"Many know that WHM was closed during World War II under martial law. But, did you know that the temple facilities at the Vineyard Street campus was used by the Red Cross and Civil Defense agency? And did you know that the Japanese language school classrooms were used for public school classes by Wailuku Jr. High, now known as Iao School?"

Namu Amida Butsu

While the Ullambana Sutra may be entertaining, it is merely a legend. Yet, it offers us two important lessons. The first is not directly related to Obon but is closely tied to Dana. Because we are all sentient beings, it is difficult for us to undertake any actions purely out of the "goodness of our heart." Whenever we undertake any activity, there is always an underlying reason for our actions.

Even when his mother’s salvation was at stake, Mogallana was unable to hold his festival without thinking of her. Mogallana was freed from his personal misery and his mother was saved only when he stopped thinking about the underlying motive for having his festival. Similarly, for each of us, the Dharma teaches us that the more we are able to act in the true spirit of Dana, the happier we will be. If for one single moment we can release our ego attachments and worldly desires, we will be able to experience the feeling of exhilaration and joy that Mogallana must have felt.

The Ullambana Sutra also teaches significance of filial piety in our daily lives. Filial piety is the showing of respect and love for one’s parents and ancestors. It means caring for one’s parents and ensuring that their legacy lives on. Mogallana demonstrated this virtue when he thought about his mother and tried to rescue her from the Hell of Hungry World.

The manner in which filial piety is closely tied to Obon is that Buddhists believe that Obon is a time when the souls of those who have passed away return to visit the living. It is at this time that the living should honor and give thanks for all the sacrifices that were made by their ancestors. Obon is when filial piety is emphasized.

The first Obon service for those who have passed away since the previous Obon is known as Hatsu-bon. Traditionally, it was held on July 15th (the same day that Mogallana’s mother entered heaven), however in Hawaii, each temple observes its Hatsu-bon service prior to the start of its own dance festivities. Hatsu-bon is a special Obon because it is believed that this is the first time that the spirit of a recently departed person will be returning home. It is commonly believed that temples began lighting lanterns for those who will be honored at the Hatsu-bon services to help them to find their way home. Therefore, the lanterns that are hung at bon dances serve a spiritual purpose and are not merely for decoration.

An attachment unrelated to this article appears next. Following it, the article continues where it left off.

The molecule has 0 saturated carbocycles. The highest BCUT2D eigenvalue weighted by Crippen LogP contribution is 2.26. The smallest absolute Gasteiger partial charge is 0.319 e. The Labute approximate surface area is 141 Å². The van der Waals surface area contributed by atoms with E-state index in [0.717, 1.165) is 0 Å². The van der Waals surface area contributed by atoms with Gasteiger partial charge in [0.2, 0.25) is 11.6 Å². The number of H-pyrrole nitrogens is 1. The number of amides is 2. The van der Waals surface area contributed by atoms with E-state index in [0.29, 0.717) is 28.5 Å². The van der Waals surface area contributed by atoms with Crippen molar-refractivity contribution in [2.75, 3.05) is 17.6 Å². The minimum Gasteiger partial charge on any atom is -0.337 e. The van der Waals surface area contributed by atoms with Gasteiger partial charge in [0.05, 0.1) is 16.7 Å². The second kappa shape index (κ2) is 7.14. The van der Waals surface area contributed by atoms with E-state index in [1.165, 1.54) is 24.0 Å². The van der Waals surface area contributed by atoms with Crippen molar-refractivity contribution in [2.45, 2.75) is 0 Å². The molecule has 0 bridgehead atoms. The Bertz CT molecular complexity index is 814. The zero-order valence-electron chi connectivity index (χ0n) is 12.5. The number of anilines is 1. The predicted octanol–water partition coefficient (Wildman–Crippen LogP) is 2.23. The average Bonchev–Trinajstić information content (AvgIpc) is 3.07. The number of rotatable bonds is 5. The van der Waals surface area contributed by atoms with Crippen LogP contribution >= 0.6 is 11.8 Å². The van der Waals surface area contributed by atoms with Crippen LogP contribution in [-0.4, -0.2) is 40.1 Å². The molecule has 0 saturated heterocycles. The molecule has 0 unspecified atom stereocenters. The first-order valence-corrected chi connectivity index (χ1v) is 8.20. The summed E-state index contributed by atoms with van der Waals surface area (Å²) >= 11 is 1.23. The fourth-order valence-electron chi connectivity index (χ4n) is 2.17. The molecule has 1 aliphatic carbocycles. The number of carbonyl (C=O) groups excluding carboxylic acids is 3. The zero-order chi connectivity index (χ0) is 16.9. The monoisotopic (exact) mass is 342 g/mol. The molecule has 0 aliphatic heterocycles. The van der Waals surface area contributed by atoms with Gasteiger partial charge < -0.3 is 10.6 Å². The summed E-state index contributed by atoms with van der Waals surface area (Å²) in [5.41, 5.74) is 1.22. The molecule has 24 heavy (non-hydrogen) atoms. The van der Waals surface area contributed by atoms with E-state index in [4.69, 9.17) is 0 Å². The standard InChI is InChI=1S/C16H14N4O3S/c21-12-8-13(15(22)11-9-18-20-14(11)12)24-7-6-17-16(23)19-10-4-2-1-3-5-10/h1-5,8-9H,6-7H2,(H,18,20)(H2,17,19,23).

For many, Hatsu-bon can be emotionally painful. It can bring back memories of a loved one who passed away in the recent past, and the pain and sorrow may still be fresh. Yet Hatsu-bon can aid in the grieving process. It serves as an opportunity for the family and friends of a recently deceased loved one to gather to better appreciate the many ways in which that person has enriched each of their lives. And, the sharing of fond memories of a person who has passed can be a great source of comfort.

The Honpa Hongwanji views Obon as a time for each of us to demonstrate our own sense of filial piety by introspectively reflecting upon our own existence. It is a time to think about the countless number of ancestors who came before us and had a hand in making us who we are. It is a time to show our appreciation and gratitude to our ancestors for all that we have. And, Obon is also a time for families to come together to open their hearts and share the Nembutsu and its teachings. Guided by the infinite wisdom and compassion of Amida Buddha, coupled with the lessons left behind by the deceased, we are able to better deal with the truth and reality of our lives. Especially at Obon, we are reminded that although the departed may not be physically present, they continue to survive in our hearts and minds, and they continue to guide us in our daily lives.

The Nembustu reminds us of the impermanence of life. Amida Buddha has taught us that no one- - regardless of whether one is rich or poor or famous or not – absolutely no one can indefinitely escape an eventual demise. At some point, each of us will be a part of a Hatsu-bon service. But, let us remember that a wilting flower produces seeds that will sprout new life. Likewise, although the end of our lives is inevitable, as humans, through our kind acts, we can profoundly impact the lives not only of our children and grandchildren, but we can have a positive and lasting effect on the lives of all those we come into contact with. Let us keep this thought in our minds as we celebrate at our temple’s upcoming Obon festivities; and, let us endeavor to act in a manner that is consistent with this thought – always.

As a reminder, our Hatsu-bon services this year will be held on August 3 and 4 starting at 6:45 p.m. All of you are welcomed to our services and to participate in Obon dancing on both nights and to listen to the teachings of the Buddha.

HAVE A SAFE AND HAPPY OBON!

Namu Amida Butsu

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